In Proceedings of the 13th International Conference and Workshops on Algorithms and Computation (WALCOM 2019), Springer,
2019.
Go to website | Show PDF | Show abstract
Parallel parameterized complexity theory studies how
fixed-parameter tractable (fpt) problems can be solved in
parallel. Previous theoretical work focused on parallel
algorithms that are very fast in principle, but did not take into
account that when we only have a small number of processors
(between 2 and, say, 1024), it is more important
that the parallel algorithms are work-efficient. In the
present paper we investigate how work-efficient fpt algorithms can
be designed. We review standard methods from fpt theory, like
kernelization, search trees, and interleaving, and prove
trade-offs for them between work efficiency and runtime
improvements. This results in a toolbox for
developing work-efficient parallel fpt algorithms.
- Tom Hartmann, Max Bannach, Martin Middendorf:
Sorting Signed Permutations by Inverse Tandem Duplication Random Losses.
In Proceedings of the 17th Asia Pacific Bioinformatics Conference (APBC 2019), ,
2019.
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Gene order evolution of unichromosomal genomes, for example mitochondrial genomes, has been modelled mostly by four major types of genome rearrangements: inversions, transpositions, inverse transpositions, and tandem duplication random losses. Generalizing models that include all those rearrangements while admitting computational tractability are rare. In this paper we study such a rearrangement model, namely the inverse tandem duplication random loss (iTDRL) model, where an iTDRL duplicates and inverts a continuous segment of a gene order followed by the random loss of one of the redundant copies of each gene. The iTDRL rearrangement has currently been proposed by several authors suggesting it to be a possible mechanisms of mitochondrial gene order evolution. We initiate the algorithmic study of this new model of genome rearrangement on signed permutations by proving that a shortest rearrangement scenario that transforms one given gene order into another given gene order can be obtained in quasilinear time. Furthermore, we show that the length of such a scenario, i. e., the minimum number of iTDRLs in the transformation, can be computed in linear time.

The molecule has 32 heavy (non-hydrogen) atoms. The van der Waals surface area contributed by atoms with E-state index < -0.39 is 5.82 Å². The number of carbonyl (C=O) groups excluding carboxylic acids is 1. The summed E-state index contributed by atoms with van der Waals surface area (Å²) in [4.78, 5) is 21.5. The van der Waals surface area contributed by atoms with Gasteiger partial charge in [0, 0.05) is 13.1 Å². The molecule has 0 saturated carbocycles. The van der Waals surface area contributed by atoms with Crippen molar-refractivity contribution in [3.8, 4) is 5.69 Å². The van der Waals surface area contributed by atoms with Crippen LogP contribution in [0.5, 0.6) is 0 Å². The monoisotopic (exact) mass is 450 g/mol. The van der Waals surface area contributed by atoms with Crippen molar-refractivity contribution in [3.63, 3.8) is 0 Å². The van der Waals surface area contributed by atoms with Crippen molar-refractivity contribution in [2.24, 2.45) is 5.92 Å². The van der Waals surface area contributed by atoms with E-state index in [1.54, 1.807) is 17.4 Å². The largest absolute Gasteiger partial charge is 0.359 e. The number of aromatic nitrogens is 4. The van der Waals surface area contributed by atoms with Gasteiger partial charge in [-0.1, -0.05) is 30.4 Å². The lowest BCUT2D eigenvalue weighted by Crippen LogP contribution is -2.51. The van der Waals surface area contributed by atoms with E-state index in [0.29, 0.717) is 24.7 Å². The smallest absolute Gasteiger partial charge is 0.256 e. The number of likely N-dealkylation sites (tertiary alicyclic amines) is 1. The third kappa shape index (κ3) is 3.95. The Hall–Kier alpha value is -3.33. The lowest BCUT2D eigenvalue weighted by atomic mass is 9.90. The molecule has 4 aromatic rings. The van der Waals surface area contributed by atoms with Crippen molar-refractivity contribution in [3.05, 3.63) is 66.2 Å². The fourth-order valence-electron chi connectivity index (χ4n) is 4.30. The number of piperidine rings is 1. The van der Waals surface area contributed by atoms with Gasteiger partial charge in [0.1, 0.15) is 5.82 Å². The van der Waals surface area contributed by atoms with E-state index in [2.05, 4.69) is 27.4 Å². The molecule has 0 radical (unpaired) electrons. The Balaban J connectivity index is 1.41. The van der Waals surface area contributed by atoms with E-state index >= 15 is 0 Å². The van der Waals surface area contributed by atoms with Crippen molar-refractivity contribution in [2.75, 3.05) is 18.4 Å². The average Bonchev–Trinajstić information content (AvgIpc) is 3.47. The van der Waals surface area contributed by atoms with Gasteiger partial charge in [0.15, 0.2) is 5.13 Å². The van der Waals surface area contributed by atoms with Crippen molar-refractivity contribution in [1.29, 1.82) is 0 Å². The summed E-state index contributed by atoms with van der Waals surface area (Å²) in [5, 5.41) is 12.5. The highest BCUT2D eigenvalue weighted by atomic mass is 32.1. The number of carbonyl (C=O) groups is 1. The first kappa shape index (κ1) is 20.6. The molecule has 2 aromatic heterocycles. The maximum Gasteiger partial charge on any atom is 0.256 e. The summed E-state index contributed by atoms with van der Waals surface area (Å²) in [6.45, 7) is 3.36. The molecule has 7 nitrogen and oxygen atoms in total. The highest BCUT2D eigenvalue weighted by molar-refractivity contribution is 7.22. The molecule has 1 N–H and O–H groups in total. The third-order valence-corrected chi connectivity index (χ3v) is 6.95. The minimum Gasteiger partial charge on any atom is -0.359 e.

- Tom Hartmann, Max Bannach, Martin Middendorf:
Sorting Signed Permutations by Inverse Tandem Duplication Random Losses.
IEEE/ACM Transactions on Computational Biology and Bioinformatics, 2019.
Go to website | Show abstract
Gene order evolution of unichromosomal genomes, for example mitochondrial genomes, has been modelled mostly by four major types of genome rearrangements: inversions, transpositions, inverse transpositions, and tandem duplication random losses. Generalizing models that include all those rearrangements while admitting computational tractability are rare. In this paper we study such a rearrangement model, namely the inverse tandem duplication random loss (iTDRL) model, where an iTDRL duplicates and inverts a continuous segment of a gene order followed by the random loss of one of the redundant copies of each gene. The iTDRL rearrangement has currently been proposed by several authors suggesting it to be a possible mechanisms of mitochondrial gene order evolution. We initiate the algorithmic study of this new model of genome rearrangement by proving that a shortest rearrangement scenario that transforms one given gene order into another given gene order can be obtained in quasilinear time. Furthermore, we show that the length of such a scenario, i. e., the minimum number of iTDRLs in the transformation, can be computed in linear time.
- Max Bannach, Till Tantau:
Computing Hitting Set Kernels By AC^0-Circuits.
In Proceedings of the 35th International Symposium on Theoretical Aspects of Computer Science, LIPIcs,
2018.
Go to website | Show PDF | Show abstract
Given a hypergraph $H = (V,E)$, what is the smallest subset $X
\subseteq V$ such that $e \cap X \neq \emptyset$ holds for all $e \in E$?
This problem, known as the \emph{hitting set problem,} is a
basic problem in parameterized complexity theory. There are well-known
kernelization algorithms for it, which get a hypergraph~$H$ and a
number~$k$ as input and output a hypergraph~$H'$ such that (1)
$H$ has a hitting set of size~$k$ if, and only if, $H'$ has such a